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    #1

    profound cogitation, to stew himself slowwly, melting out, to simmer, to ooze forth

    Dear teachers,

    There is a brief excerpt fom Dickens’ “Burnaby Rudge”. Probably the present Dickens’ work is a hard nut to crack. It won’t be easy for me to understand the meaning of some passages from the book such as the following excerpt.

    Would you be kind enough to convert the present excerpt from the Dickens’ book into an understandable passage?

    On this same day, and about this very hour, Mr Willet the elder sat smoking his pipe in a chamber at the Black Lion. Although it was hot summer weather, Mr Willet sat close to the fire. He was in a state of profound cogitation, with his own thoughts, and it was his custom at such times to stew himself slowly, under the impression that that process of cookery was favourable to the melting out of his ideas, which, when he began to simmer, sometimes oozed forth so copiously as to astonish even himself.

    profound = coming as if from the depths of one's being: profound contempt.

    cogitation = thoughtful consideration; meditation.

    stew himself slowly

    stew (v) = brood (v) = to be in a state of anxiety or agitation. · To be deep in thought; meditate.
    · To focus the attention on a subject persistently and moodily; worry: brooded over the insult for several days.

    stewing over her upcoming trial;

    melting out

    melt (v) = to cause to disappear gradually; disperse

    1. simmer (v) = · To be filled with pent-up emotion; seethe.
    2. To be in a state of gentle ferment: thoughts simmering in the back of her mind.

    ooze (v) = to flow or leak out slowly, as through small openings; to emit or radiate in abundance

    Thank you for your efforts.

    Regards,

    V.


    • Join Date: May 2008
    • Posts: 810
    #2

    Re: profound cogitation, to stew himself slowwly, melting out, to simmer, to ooze for

    Quote Originally Posted by vil View Post
    Dear teachers,

    There is a brief excerpt fom Dickens’ “Burnaby Rudge”. Probably the present Dickens’ work is a hard nut to crack. It won’t be easy for me to understand the meaning of some passages from the book such as the following excerpt.

    Would you be kind enough to convert the present excerpt from the Dickens’ book into an understandable passage?

    On this same day, and about this very hour, Mr Willet the elder sat smoking his pipe in a chamber at the Black Lion. Although it was hot summer weather, Mr Willet sat close to the fire. He was in a state of profound cogitation, with his own thoughts, and it was his custom at such times to stew himself slowly, under the impression that that process of cookery was favourable to the melting out of his ideas, which, when he began to simmer, sometimes oozed forth so copiously as to astonish even himself.


    V.
    A state of profound cogitation could be an intense period of reflection, of deep thought and consideration. The proceedure carried out by the mind while in this state is described with a culinary analogy, explaining Mr Willet's method of Thinking.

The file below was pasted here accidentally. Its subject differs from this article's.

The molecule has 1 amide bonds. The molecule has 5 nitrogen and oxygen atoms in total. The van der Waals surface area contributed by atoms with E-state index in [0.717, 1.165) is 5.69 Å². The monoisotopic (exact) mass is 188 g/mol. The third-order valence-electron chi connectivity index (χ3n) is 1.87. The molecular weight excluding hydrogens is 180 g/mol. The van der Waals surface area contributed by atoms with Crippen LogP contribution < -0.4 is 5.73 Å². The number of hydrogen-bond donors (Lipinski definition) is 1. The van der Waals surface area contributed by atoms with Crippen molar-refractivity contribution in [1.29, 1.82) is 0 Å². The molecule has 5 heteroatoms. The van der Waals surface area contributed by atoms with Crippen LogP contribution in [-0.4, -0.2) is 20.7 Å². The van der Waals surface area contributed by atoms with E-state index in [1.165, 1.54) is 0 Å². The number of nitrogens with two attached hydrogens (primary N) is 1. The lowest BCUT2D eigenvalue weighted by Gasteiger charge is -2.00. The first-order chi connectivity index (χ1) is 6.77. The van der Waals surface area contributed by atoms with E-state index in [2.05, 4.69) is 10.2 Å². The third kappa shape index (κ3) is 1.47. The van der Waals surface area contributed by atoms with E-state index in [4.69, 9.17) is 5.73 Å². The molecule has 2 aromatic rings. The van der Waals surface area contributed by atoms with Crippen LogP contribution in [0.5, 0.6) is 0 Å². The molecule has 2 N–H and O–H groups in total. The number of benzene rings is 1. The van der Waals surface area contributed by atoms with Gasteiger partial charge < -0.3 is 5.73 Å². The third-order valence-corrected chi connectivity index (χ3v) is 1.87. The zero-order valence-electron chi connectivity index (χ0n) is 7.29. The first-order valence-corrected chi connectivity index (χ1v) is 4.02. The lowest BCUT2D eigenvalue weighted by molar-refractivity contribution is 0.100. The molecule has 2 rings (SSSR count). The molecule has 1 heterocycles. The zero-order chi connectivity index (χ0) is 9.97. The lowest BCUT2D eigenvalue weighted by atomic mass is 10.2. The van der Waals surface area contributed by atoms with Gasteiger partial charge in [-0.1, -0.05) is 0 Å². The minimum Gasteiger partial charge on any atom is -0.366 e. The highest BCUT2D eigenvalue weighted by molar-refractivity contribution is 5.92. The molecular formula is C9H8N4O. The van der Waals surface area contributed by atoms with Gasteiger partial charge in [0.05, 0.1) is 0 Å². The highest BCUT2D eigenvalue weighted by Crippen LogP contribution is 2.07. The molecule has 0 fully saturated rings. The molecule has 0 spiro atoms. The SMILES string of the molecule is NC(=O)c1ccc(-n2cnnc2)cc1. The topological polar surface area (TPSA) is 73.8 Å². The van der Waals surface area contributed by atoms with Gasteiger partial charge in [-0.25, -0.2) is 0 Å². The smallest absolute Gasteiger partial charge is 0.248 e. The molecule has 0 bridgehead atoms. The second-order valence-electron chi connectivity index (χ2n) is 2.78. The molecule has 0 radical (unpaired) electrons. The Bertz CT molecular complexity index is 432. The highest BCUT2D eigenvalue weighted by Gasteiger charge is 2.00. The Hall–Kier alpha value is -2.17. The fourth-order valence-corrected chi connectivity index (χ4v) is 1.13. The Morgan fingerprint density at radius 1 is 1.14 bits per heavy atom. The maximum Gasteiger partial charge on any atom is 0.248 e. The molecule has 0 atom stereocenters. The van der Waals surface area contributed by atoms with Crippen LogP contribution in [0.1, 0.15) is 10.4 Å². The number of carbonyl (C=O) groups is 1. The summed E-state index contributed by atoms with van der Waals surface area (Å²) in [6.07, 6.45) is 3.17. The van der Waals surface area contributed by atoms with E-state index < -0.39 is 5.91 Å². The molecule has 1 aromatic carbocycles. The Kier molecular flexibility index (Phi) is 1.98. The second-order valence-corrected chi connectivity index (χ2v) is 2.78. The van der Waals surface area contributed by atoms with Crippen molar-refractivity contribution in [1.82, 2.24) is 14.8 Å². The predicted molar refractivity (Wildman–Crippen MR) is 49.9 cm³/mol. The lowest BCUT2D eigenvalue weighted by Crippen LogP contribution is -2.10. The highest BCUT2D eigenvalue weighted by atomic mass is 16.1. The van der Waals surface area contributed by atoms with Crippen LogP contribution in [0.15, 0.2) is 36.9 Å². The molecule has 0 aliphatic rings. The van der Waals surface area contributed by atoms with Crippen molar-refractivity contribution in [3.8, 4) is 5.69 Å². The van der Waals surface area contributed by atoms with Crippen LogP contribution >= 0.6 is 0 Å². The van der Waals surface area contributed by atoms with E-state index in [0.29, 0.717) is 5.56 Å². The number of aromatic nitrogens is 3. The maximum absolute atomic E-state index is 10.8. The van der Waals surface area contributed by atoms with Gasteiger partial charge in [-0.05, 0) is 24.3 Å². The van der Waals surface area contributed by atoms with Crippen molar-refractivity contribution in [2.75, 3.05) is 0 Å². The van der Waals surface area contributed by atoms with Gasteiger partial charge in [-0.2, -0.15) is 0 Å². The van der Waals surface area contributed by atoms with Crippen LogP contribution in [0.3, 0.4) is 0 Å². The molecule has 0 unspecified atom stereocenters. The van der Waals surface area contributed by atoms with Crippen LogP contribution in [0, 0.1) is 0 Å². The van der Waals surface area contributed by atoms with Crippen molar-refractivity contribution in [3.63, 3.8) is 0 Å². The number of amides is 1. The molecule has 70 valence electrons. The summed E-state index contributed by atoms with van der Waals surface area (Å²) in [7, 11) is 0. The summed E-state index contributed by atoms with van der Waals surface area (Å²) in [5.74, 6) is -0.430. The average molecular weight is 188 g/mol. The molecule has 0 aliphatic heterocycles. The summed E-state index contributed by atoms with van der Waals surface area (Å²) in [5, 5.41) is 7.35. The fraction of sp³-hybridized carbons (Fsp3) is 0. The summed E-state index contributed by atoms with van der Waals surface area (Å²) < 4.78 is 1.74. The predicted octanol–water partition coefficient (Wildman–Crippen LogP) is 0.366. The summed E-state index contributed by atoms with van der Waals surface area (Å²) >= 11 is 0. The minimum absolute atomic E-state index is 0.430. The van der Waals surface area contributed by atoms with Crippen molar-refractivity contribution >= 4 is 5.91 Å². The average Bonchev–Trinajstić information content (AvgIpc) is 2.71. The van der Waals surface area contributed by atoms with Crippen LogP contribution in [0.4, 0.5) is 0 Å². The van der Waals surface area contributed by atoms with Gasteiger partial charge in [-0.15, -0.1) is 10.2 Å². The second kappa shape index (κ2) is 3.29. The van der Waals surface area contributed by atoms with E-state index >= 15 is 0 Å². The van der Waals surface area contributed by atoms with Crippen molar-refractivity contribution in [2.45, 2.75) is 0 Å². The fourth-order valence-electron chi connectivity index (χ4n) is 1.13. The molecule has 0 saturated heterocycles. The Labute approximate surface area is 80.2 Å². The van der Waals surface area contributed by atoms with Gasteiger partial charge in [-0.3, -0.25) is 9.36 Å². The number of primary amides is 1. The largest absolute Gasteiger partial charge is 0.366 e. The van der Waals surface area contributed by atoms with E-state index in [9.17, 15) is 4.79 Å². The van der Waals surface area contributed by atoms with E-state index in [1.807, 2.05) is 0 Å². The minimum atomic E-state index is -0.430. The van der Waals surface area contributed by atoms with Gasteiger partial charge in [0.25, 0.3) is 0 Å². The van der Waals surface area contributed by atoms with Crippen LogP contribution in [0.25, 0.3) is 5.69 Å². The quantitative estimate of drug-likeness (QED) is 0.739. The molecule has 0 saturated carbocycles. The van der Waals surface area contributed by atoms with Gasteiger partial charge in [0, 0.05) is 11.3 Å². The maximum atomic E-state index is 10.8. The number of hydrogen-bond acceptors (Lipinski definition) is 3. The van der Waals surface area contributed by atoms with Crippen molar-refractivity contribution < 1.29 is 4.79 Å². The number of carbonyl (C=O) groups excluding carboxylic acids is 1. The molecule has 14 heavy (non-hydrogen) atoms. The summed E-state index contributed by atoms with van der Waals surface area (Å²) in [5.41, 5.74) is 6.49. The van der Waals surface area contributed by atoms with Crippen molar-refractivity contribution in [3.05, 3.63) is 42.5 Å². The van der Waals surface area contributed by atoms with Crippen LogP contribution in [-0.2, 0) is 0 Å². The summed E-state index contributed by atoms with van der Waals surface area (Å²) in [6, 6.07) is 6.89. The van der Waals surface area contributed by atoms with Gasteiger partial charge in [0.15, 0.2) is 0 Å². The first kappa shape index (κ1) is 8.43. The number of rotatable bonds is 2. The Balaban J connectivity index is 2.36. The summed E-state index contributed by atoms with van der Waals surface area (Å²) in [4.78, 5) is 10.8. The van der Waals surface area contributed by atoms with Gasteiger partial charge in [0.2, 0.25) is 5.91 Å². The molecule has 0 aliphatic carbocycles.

And it's all done very well!

    But Vil,

    What do you mean by this sentence:

    Probably the present Dickens’ work is a hard nut to crack.

    It isn't clear.

    • Member Info
      • Native Language:
      • Bulgarian
      • Home Country:
      • Bulgaria
      • Current Location:
      • Bulgaria

    • Join Date: Sep 2007
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    #3

    Re: profound cogitation, to stew himself slowwly, melting out, to simmer, to ooze for

    Hi colloquim,

    Thank you for your credible explanation.

    Probably the present Dickens’ work is a hard nut to crack.= it is very hard for understanding and translationin my natural language.I have to undertake a task bewond my strentgth ot this task is beyond my ability.

    There is a brief explanation of the expression “hard nut to crack” namely “Also, tough nut to crack. A difficult problem; also, an individual who is difficult to deal with. For example, This assignment is a hard nut to crack, or It won't be easy getting her approval; she's a tough nut to crack. This metaphoric expression alludes to hard-shelled nuts like walnuts”. In the present case I make an analogy and accept the idea that a subject could be also a hard nut to crack similarly as an individual is that sort of.

    Thank you again for your backing my frenzied efforts to adopt English language.

    Regards,

    V


    • Join Date: May 2008
    • Posts: 810
    #4

    Re: profound cogitation, to stew himself slowwly, melting out, to simmer, to ooze for

    Quote Originally Posted by vil View Post
    Thank you again for your backing my frenzied efforts to adopt English language.

    Regards,

    V
    I have to commend you for approaching Dickens; and I think the passage you quoted is great, but certainly not easy by any means (for native and non-native speakers alike).

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